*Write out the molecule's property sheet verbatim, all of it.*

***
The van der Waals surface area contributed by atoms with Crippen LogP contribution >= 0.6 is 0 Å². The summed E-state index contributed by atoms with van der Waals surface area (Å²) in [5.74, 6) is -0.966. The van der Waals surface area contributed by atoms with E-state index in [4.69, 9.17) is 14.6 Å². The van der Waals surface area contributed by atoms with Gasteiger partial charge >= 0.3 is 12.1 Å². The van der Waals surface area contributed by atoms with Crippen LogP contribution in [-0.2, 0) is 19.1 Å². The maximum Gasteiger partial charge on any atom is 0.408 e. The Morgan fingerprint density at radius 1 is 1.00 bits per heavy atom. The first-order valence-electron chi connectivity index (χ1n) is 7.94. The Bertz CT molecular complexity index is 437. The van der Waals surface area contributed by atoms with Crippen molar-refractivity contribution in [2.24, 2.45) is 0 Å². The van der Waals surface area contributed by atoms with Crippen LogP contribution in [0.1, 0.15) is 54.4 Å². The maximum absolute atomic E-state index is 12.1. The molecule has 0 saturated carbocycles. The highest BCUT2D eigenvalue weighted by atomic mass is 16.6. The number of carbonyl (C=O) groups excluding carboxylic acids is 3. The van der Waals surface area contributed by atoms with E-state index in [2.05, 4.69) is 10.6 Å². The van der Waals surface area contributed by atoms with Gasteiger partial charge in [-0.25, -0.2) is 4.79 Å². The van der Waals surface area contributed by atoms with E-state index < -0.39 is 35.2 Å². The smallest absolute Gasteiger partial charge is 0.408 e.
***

The van der Waals surface area contributed by atoms with Crippen LogP contribution >= 0.6 is 0 Å². The summed E-state index contributed by atoms with van der Waals surface area (Å²) in [5.74, 6) is -0.966. The van der Waals surface area contributed by atoms with E-state index in [4.69, 9.17) is 14.6 Å². The van der Waals surface area contributed by atoms with Gasteiger partial charge >= 0.3 is 12.1 Å². The van der Waals surface area contributed by atoms with Crippen LogP contribution in [-0.2, 0) is 19.1 Å². The maximum Gasteiger partial charge on any atom is 0.408 e. The Morgan fingerprint density at radius 1 is 1.00 bits per heavy atom. The first-order valence-electron chi connectivity index (χ1n) is 7.94. The Bertz CT molecular complexity index is 437. The van der Waals surface area contributed by atoms with Crippen molar-refractivity contribution in [2.24, 2.45) is 0 Å². The van der Waals surface area contributed by atoms with Crippen LogP contribution in [0.1, 0.15) is 54.4 Å². The maximum absolute atomic E-state index is 12.1. The molecule has 0 saturated carbocycles. The highest BCUT2D eigenvalue weighted by atomic mass is 16.6. The number of carbonyl (C=O) groups excluding carboxylic acids is 3. The van der Waals surface area contributed by atoms with E-state index in [2.05, 4.69) is 10.6 Å². The van der Waals surface area contributed by atoms with Gasteiger partial charge in [-0.25, -0.2) is 4.79 Å². The van der Waals surface area contributed by atoms with E-state index < -0.39 is 35.2 Å². The smallest absolute Gasteiger partial charge is 0.408 e.